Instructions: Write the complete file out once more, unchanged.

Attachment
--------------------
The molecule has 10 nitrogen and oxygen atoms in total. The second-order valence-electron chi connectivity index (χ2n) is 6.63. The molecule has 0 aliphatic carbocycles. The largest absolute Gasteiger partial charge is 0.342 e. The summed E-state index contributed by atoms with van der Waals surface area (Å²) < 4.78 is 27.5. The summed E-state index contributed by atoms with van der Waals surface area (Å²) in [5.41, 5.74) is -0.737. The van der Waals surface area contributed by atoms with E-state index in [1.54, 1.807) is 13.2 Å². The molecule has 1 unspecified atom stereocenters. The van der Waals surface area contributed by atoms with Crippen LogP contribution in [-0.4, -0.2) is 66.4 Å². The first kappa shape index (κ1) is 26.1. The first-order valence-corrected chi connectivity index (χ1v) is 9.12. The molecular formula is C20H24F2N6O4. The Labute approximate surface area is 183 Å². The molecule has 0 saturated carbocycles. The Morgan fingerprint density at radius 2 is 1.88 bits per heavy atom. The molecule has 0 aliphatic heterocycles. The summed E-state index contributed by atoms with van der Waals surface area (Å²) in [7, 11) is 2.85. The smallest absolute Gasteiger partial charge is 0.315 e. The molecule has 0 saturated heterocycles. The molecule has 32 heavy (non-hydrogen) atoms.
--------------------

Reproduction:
The molecule has 10 nitrogen and oxygen atoms in total. The second-order valence-electron chi connectivity index (χ2n) is 6.63. The molecule has 0 aliphatic carbocycles. The largest absolute Gasteiger partial charge is 0.342 e. The summed E-state index contributed by atoms with van der Waals surface area (Å²) < 4.78 is 27.5. The summed E-state index contributed by atoms with van der Waals surface area (Å²) in [5.41, 5.74) is -0.737. The van der Waals surface area contributed by atoms with E-state index in [1.54, 1.807) is 13.2 Å². The molecule has 1 unspecified atom stereocenters. The van der Waals surface area contributed by atoms with Crippen LogP contribution in [-0.4, -0.2) is 66.4 Å². The first kappa shape index (κ1) is 26.1. The first-order valence-corrected chi connectivity index (χ1v) is 9.12. The molecular formula is C20H24F2N6O4. The Labute approximate surface area is 183 Å². The molecule has 0 saturated carbocycles. The Morgan fingerprint density at radius 2 is 1.88 bits per heavy atom. The molecule has 0 aliphatic heterocycles. The summed E-state index contributed by atoms with van der Waals surface area (Å²) in [7, 11) is 2.85. The smallest absolute Gasteiger partial charge is 0.315 e. The molecule has 0 saturated heterocycles. The molecule has 32 heavy (non-hydrogen) atoms.